The urgency of portraying Ron Johnson as clueless leads smart people to make silly claims. Last week, local blogger Jay Bullock said that Johnson's reference to social security as a "ponzi scheme" means that he doesn't understand it.
If that's so, then Johnson has a lot of company. Referring to social security as a
"ponzi scheme" is quite common.
To do so is, of course, an analogy and analogies point to one thing that is like another in some significant ways even if they may differ in others. Social security is not a ponzi scheme in the sense that, unlike Charles Ponzi, the government promises nothing to those who pay into social security. You aren't supposed to get a return on your money and you have no right to a dime in benefits. The government will, in any event, probably be good for whatever it decides to pay out - perhaps even for what it currently says it will pay out - because, unlike Charles Ponzi, it has the right to take money from others.
But there is a way in which social security is very much like a Ponzi scheme. Social security has not, strictly, speaking been, as its defenders lole to say, a "pay as you go" system for a very long time. Back when Baby Boomers were young, it was absolutely predictable that paying benefits upon our retirement was going to be extremely difficult because of the absolutely predictable diminishment in the ratio of workers to retirees. In other words, there are a lot of us and less of those born after us. Demography is, in a very real sense, destiny. It is a future that has already occurred.
So, in 1986, it was decided to raise social security taxes beyond that required to pay current benefits and create a trust fund. The problem, of course, is that the money was not invested in a way that represented a claim on anything other than the government's promise to pay. It was invested in special government bonds and, essentially, used to fund current government spending. It's as if you saved for your own retirement by placing money in a piggy bank and then replacing it with IOUs to yourself so that you could spend the money.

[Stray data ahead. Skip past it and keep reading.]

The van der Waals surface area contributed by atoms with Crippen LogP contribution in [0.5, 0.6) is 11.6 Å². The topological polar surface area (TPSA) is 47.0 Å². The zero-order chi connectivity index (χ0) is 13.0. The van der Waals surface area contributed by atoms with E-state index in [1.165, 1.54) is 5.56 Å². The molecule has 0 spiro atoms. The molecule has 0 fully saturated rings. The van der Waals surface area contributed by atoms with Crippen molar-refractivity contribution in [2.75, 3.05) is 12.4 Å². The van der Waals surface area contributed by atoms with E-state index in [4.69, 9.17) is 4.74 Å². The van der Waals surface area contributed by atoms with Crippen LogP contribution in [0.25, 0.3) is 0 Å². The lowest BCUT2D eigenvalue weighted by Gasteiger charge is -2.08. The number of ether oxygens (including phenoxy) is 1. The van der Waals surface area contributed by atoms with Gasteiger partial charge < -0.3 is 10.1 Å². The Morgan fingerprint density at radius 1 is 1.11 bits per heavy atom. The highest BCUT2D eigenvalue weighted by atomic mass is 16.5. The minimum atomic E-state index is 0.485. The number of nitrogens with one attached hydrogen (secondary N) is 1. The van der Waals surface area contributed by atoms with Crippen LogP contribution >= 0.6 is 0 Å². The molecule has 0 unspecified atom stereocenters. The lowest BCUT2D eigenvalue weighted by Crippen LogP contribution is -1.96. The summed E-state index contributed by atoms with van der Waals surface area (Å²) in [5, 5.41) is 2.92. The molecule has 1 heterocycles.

Thus taxpayers have been paying in more than a "pay as you go" system would require in order to create a trust fund consists of nothing more than IOUs. That sounds an awful lot like a Ponzi scheme.
People like Jay who defend the system like to say that the government won't or can't default on those bonds. It certainly can. Congress could repudiate the bonds, although it likely won't. The problem - the one that Jay elides by saying that the trust fund "can pay" out benefits for a number of years - is what it would take to pay those benefits.
The trust fund can't just write a check. It must redeem those bonds, i.e., call in the government's IOU to itself. The government can't just write a check to honor the bonds because it doesn't have the money. It must either raise taxes or borrow more money. To the extent that this cannot be done, benefits must be reduced. Thus taxpayers who have paid "extra" as "we went" really have nothing to draw on. They must either forego benefits or impose even higher taxes on younger people. That sounds an awful lot like a Ponzi scheme.
Jay wants to argue that this happened because we have been "undertaxed." Johnson would presumably argue that it happened because we have "overspent." Those are value judgments about how the problem that Johnson describes could have been avoided. But the problem that he described is very real and "Ponzi Scheme" is not a bad way to describe it.